What is malnutrition

Malnutrition basically means “poor nutrition” or “bad nutrition” and can refer to undernutrition (not getting enough nutrients) or overnutrition (getting more nutrients than you need). Malnutrition is a serious condition that occurs when a person’s diet doesn’t contain the right amount of nutrients, where there is a disparity between the amount of food and other nutrients that the body needs for proper growth and health and the amount that it receives or takes in (absorbs). This imbalance is most frequently associated with undernutrition, the primary focus of this article, but it may also be due to overnutrition.

The world produces more food than ever before, yet an estimated 200 million people in Africa lack adequate nutrition, in part due to challenges ranging from drought and civil unrest to crop-destroying insects and sanitation problems. A coordinated, interdisciplinary approach among experts in agriculture, nutrition, environment, and public health is needed to help address these complex health and development challenges and to facilitate providing nutritious food to the undernourished.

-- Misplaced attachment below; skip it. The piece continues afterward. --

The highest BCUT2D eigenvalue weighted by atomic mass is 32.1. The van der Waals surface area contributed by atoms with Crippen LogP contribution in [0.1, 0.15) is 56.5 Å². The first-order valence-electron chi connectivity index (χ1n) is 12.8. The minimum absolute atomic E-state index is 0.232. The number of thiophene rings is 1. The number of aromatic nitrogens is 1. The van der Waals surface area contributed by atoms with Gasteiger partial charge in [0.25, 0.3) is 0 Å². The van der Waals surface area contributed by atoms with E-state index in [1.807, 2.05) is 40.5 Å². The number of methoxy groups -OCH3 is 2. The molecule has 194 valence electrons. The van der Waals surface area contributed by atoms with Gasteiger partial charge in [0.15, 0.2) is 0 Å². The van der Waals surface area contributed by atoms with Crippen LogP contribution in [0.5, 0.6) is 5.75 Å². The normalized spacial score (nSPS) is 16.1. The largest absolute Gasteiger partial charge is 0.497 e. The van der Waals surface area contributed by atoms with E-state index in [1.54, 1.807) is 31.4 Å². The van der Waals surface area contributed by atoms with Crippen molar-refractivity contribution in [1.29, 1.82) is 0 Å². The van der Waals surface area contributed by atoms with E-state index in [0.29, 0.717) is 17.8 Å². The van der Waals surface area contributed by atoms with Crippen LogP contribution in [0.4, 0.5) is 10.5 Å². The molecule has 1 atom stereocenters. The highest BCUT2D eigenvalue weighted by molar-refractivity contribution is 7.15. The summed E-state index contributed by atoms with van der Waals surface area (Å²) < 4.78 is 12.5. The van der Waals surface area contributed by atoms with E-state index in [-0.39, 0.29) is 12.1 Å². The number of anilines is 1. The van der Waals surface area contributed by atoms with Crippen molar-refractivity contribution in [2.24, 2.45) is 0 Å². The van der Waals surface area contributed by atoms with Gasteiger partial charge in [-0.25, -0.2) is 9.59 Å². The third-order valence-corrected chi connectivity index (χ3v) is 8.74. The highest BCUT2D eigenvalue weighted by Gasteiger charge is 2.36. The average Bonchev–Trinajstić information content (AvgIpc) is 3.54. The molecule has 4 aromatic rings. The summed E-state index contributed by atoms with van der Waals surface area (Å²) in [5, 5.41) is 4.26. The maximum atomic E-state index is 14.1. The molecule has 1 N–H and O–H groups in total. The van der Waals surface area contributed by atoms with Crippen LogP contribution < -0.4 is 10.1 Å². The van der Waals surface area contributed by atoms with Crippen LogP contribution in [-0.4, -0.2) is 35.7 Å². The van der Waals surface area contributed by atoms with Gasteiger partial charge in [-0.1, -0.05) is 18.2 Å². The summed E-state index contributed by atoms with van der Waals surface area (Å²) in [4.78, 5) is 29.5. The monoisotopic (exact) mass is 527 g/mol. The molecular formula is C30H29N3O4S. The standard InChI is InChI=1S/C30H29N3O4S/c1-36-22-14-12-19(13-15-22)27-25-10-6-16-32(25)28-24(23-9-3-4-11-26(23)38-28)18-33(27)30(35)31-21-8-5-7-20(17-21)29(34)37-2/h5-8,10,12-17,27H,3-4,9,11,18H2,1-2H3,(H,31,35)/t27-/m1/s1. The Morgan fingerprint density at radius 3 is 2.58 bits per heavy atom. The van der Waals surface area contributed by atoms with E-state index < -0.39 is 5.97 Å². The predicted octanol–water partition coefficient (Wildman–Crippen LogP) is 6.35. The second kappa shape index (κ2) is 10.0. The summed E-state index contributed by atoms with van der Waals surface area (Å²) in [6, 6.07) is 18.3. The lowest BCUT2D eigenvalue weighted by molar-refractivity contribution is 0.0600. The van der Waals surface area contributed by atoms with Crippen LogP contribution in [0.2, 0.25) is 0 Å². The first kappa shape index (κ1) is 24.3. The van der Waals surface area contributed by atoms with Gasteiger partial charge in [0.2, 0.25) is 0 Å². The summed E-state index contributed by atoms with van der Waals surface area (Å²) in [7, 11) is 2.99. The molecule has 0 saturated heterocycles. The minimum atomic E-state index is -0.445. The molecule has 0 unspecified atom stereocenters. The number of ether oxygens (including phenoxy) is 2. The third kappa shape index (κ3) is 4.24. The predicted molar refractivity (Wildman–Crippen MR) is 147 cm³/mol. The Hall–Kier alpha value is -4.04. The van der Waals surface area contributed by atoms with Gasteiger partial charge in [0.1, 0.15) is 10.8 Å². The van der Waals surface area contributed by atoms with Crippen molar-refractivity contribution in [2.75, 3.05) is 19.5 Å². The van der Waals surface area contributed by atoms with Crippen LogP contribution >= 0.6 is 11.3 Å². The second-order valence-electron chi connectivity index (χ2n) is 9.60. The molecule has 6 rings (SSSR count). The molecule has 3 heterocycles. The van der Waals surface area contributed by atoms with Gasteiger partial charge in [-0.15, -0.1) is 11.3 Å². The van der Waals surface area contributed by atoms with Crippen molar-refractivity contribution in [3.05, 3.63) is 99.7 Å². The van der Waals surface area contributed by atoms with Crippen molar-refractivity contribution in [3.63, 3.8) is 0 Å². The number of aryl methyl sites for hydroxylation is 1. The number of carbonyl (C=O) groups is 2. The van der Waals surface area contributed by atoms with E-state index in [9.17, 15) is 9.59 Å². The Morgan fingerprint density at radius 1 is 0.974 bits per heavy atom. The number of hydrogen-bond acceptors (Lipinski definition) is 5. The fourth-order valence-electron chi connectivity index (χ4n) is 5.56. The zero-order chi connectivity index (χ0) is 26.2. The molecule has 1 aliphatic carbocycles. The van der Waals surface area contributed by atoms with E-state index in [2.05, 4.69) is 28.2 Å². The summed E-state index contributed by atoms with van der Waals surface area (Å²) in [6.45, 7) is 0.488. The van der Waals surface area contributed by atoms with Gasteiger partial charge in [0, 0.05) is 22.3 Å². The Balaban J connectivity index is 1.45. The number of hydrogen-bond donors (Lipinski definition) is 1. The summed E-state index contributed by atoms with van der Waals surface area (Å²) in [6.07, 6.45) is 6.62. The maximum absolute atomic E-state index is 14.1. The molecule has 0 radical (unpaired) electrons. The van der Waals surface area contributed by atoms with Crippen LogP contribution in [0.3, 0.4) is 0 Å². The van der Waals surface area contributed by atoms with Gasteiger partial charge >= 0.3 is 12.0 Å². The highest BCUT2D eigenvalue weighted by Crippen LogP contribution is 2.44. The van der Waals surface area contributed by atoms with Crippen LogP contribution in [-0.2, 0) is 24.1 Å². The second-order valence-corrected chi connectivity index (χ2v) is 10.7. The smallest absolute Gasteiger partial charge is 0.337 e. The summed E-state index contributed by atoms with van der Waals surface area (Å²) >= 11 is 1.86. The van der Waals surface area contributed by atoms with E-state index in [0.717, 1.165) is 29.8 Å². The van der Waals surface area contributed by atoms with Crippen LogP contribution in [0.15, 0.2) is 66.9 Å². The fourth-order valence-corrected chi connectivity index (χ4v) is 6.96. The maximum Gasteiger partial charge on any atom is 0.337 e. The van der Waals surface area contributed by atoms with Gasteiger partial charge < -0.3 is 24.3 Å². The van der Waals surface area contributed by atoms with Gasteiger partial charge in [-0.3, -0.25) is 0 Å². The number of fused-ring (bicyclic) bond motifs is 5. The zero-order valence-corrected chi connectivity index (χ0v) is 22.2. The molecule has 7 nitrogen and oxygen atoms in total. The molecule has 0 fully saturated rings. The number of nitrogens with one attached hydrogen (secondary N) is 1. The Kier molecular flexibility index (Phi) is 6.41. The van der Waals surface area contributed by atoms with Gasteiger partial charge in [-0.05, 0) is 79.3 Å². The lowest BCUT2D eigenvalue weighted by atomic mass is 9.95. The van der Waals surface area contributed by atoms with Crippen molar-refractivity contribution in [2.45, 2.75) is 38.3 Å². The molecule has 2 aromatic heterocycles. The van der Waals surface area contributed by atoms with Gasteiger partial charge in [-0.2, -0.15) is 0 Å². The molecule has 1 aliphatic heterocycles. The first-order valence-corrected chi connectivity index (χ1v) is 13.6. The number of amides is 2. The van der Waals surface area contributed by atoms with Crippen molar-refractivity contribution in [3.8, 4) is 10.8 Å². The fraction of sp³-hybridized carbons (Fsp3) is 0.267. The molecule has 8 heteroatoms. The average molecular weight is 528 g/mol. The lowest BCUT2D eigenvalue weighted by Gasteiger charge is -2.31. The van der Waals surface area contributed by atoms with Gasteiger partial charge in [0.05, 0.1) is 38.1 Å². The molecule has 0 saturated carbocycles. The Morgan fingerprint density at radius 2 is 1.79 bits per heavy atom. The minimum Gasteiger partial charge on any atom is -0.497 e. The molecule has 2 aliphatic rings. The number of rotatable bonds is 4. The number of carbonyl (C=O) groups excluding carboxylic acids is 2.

In United States, groups at risk of malnutrition include those with:

  • Chronic disease (consider acute episodes): chronic obstructive pulmonary disease (COPD), cancer, gastrointestinal disease, renal or liver disease and inflammatory conditions such as rheumatoid arthritis, inflammatory bowel disease 1
  • Progressive neurological disease: dementia, Parkinson’s disease, motor neurone disease (MND) 1
  • Acute illness: where adequate food is not being consumed for more than 5 days (more commonly seen in a hospital than a community setting) 1
  • Debility: frailty, immobility, old age, depression, recent discharge from hospital 2
  • Social issues: poor support, housebound, difficulty obtaining or preparing food 1
  • Rehabilitation: after stroke 1, injury 2, cancer treatment 2
  • End of Life/Palliative Care: tailor and adjust advice according to phase of illness 3